However, you see syllabus Latin danced with virtually no lead/follow all the time. This is because the concepts of foot pressure, etc are only beginning to be comprehended in this arena.
Who's David? I keep reading about him. Any history?
David Oliveri? He is a young amateur whose most recent partner in am/am was Ashlenn Ambanta. He's a good dancer, with a lot of experience. Generally speaking, students who have also had amateur experience with amateur partners tend to do better in pro-am. David is one example. He's pretty solid on the floor. Not too many flashy moves (his teacher, Diana, does the flashy moves), but he is a very good, steady lead. Very nice form.
Edit - Let me explain what I meant above, since it was so very late when I posted it. In their routines, the lady (in this case, Diana) is the one who does the flashy stuff. In other routines of male pro-ams that I watched, it was the guy who did that. It's not that one is better or whatnot, it's just a decision by the student and teacher of who does what. But in the case of David and Diana, it requires an excellent command of balance and timing to support Diana when she does all those fast, complicated moves. David has that, and it shows. It's not easy to handle complicated moves like what they have in their dancing and make it look effortless.
Of course, it doesn't hurt that their routine is (was) the same that he did with his partner, Ashlenn, when they were dancing together, so he was already very experienced with these moves. I have seen Ashlenn dance the same routine with ther teacher, Eddie Ares. She is good, but not as good as David, which may have been a reason why the partnership didn't last. Whenever these two dance against each other, which happens frequently, David usually wins. Unfortunately for David, with the current level of dance by the uber-amateurs out there, he doesn't have much of a chance of ranking high if he went back to dancing pure am. So that may be why he is stuck with pro-am. He may not be the only leader or follower in that situation. That topic is another story entirely.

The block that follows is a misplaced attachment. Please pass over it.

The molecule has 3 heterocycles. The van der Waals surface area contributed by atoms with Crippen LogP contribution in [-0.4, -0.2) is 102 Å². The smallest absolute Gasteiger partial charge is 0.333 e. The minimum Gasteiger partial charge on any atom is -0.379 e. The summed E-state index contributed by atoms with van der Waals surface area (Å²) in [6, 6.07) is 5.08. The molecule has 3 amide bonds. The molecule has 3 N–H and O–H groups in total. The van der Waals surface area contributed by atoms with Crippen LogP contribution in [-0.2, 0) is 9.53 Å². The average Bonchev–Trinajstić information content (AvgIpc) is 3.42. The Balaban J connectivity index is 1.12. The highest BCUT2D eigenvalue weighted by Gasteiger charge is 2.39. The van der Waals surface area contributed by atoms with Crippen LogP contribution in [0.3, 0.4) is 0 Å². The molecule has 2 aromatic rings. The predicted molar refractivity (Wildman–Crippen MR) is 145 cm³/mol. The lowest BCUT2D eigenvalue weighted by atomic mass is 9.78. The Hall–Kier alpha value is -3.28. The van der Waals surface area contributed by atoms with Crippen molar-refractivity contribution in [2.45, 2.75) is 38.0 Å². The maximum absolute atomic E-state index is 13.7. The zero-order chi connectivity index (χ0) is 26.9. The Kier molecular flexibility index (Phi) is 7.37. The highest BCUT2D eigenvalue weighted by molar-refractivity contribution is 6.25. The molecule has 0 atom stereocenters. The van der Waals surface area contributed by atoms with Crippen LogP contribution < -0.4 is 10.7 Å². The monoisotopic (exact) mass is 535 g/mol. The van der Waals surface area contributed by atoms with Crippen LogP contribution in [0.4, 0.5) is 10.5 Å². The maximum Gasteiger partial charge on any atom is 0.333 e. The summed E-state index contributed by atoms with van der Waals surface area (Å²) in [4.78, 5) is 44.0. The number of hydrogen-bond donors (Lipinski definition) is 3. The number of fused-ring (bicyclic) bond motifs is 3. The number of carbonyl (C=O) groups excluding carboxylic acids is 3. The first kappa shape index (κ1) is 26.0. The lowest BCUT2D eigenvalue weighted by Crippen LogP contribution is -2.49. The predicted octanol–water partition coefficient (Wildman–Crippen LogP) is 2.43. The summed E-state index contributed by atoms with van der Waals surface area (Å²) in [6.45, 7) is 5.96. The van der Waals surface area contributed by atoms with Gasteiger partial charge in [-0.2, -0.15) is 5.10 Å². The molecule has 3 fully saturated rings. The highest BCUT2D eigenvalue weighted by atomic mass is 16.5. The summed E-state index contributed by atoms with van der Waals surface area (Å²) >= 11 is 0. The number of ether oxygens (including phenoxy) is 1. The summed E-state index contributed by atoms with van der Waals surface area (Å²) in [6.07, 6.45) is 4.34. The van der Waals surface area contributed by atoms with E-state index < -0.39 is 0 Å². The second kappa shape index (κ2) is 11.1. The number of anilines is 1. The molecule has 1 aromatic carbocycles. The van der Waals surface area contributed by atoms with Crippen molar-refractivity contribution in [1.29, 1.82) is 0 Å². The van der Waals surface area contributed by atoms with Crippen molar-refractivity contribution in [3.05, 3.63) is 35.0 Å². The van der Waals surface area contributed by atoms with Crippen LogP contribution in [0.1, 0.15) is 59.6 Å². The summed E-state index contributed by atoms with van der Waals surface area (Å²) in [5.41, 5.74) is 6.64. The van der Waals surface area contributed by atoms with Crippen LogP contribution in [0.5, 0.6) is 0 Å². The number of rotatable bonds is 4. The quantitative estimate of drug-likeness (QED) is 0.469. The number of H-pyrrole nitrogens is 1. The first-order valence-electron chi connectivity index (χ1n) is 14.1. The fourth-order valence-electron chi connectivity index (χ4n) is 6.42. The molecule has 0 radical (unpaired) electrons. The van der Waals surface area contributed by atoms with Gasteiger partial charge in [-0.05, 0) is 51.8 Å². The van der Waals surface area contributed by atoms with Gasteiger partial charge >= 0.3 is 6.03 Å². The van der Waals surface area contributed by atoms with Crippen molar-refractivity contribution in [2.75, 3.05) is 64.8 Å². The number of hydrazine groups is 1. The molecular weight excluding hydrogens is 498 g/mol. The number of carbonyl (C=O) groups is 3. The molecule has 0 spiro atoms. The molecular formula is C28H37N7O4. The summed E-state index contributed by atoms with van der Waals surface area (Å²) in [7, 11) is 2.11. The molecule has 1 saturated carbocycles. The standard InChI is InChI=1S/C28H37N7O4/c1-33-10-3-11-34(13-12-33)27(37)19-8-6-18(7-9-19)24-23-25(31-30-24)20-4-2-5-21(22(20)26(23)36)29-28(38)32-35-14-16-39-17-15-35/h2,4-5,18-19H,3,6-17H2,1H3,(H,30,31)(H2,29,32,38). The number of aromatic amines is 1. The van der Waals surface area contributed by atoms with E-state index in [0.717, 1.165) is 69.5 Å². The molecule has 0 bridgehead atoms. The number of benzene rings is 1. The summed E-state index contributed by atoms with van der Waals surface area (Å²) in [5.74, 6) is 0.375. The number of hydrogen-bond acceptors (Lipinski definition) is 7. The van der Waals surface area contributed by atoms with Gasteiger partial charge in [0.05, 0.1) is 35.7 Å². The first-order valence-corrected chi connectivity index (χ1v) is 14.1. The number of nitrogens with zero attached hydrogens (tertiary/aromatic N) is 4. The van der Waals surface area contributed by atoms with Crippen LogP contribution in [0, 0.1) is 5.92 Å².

Jari Muller described Ashlynn as a "little pro". As if she was as good as many of the pros out there. Ashlynn can dance anything and has proven herself against some very stiff competition. I wish I could have seen Ashlynn and David together, but it must have been hard to maintain a partnership with a home base so far from each other. Did he go to work with her or did she go up to work with him? I find these partnerships have a long time to get comfortable when they are so far apart. I wonder if that was an issue.
Seems like we have a lot of arm chair judges in this forum though, so many with knowledge to critique.
I really didn't mean to come across as an armchair judge, in a nasty way. (Though what the heck, being an armchair judge is nothing to apologize for ) Anyway, if I talk about someone, I always try to make it positive and supportive, never sneering. Ashlenn is lovely, and very good. I've watched her many times, in her latin and her standard routines. I have also seen her during her partnerhsip with David. And I have rather strong, clear recollections of these occasions (may be because I watch very carefully). I have no claims on being an expert, though, except what little I learned in over six continuous years of actively watching as many events in as many comps as I can get to - and you'd be amazed at how many these are.